Investment bank advertisements usually emphasize creativity and concern for clients. Ads often have references to integrity but rarely disparage competitors' lack of it.

BNP says the advertisements, which also depict a "here one day and gone the next" mayfly with a briefcase, are aimed at conveying the bank's focus on long-term relationships.

Global head of communications Antoine Sire said the aim was simply to use humor to make the ads more eye-catching.

"The first reaction of clients was good," Sire said.

The reaction from rival banks, most of whom have been slashing jobs and bonuses as fee income dried up, was less positive.

"It's not going to win them any friends in the investment banking community, and a lot of business is built on reciprocity," said a banker at a rival firm. (Reuters)

'Sex Is Good For Women Athletes,' Says Man

BERLIN - Women sprinters who have sex before competing generally perform better but men should avoid amorous exploits before taking to the track, the trainer of Germany's men's sprinting team said on Friday.

"With women, it's not true that sex before competitions has negative effects. On the contrary, we have scientific evidence that women who have sex shortly before competing run better. It boosts performance," Uwe Hakus told Germany's Fit for Fun magazine.

"With women the testosterone levels rise when they have sex. But, unfortunately, male testosterone levels fall after orgasm. And their muscles are less able to contract," Hakus said.

However, Hakus said sexual intercourse before running could hit any athlete's concentration.

"Everyone has to make their own decision on what their goals are. And this decision they make on their own," Hakus said. (Reuters)

Wild Animals Overtake Texas High School

DALLAS - Nature ran amok at a Dallas high school over summer vacation, bringing alligators, poisonous snakes and bobcats to campus grounds, school officials said Thursday.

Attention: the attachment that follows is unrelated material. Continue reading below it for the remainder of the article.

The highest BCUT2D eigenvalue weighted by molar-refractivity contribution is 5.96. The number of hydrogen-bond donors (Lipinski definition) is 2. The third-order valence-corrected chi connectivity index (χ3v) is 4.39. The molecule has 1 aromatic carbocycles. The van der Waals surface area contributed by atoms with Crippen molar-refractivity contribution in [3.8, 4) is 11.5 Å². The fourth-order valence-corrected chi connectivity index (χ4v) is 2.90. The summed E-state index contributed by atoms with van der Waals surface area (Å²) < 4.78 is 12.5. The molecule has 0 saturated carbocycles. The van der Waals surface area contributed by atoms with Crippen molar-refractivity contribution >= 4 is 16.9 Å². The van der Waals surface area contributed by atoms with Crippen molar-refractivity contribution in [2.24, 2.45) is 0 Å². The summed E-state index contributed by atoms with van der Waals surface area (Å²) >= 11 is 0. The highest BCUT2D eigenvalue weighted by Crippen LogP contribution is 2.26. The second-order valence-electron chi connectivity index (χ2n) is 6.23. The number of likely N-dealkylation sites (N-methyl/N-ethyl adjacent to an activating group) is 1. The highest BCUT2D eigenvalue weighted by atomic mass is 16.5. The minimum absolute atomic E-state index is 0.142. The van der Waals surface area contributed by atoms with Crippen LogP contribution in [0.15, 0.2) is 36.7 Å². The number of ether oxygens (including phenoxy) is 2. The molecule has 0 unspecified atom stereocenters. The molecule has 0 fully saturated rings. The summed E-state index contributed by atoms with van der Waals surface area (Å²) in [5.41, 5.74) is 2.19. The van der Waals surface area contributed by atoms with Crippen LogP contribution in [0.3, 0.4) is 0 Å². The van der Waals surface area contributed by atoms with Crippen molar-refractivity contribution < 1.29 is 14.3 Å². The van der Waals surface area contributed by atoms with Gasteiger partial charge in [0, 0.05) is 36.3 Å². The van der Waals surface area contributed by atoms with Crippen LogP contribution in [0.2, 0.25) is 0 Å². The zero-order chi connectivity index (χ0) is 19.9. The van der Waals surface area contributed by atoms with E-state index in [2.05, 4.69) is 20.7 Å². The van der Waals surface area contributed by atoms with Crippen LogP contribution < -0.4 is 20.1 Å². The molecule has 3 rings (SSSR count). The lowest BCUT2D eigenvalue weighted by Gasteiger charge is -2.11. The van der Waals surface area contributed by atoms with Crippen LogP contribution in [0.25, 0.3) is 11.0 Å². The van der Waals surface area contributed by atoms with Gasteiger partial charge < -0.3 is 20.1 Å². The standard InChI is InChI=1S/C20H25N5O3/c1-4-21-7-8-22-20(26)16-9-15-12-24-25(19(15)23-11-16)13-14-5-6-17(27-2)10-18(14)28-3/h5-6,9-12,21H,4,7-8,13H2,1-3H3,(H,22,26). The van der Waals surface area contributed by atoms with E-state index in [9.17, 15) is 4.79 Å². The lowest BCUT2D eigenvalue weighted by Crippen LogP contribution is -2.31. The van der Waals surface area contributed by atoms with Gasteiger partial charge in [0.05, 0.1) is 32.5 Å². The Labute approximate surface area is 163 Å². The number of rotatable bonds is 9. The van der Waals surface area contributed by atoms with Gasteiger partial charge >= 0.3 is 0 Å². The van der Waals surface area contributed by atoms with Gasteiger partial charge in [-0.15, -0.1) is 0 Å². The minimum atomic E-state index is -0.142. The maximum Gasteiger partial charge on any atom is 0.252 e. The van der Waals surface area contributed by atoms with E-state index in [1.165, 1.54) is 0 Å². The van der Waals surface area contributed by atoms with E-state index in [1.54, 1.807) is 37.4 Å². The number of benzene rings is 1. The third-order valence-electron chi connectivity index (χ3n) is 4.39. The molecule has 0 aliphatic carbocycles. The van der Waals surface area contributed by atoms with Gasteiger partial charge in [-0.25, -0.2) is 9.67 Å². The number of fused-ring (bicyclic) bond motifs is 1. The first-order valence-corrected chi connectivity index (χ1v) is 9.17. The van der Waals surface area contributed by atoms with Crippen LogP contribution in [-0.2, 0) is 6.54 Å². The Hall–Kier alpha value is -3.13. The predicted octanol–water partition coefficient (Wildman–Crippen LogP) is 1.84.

Beavers apparently dammed up a stream flowing near A. Maceo Smith High School, creating a 15-acre swamp that became home to two alligators that moved in while classes were out for the summer.

Dallas animal control supervisor Tim Hawkins told reporters that he has seen two alligators, about four feet to six feet long, in the swamp.

Principal Dwain Govan asked animal control to remove the alligators from the school's back yard, so they stay off the school's football and softball fields. Heavy rains over the summer caused the swamp to encroach on the fields.

"We have asked the city to put up some fencing to make sure that the alligators do not come up on to our practice fields," he said.

The fences will be up before classes start at month's end. But those students who have returned early for extracurricular activities, such as band member Likiesha Edwards, found something more than the return of classes to worry about.

"I think it's very dangerous for football players and people like me in the band, to go out there and practice," she told reporters.

Hawkins said that besides the gators, the swamp is home to poisonous water snakes, bobcats, coyotes, gray foxes, raccoons, beavers, possums and a rookery of egrets.

Animal control officials said they did not know where the alligators, rarely found in north Texas, came from. (Reuters)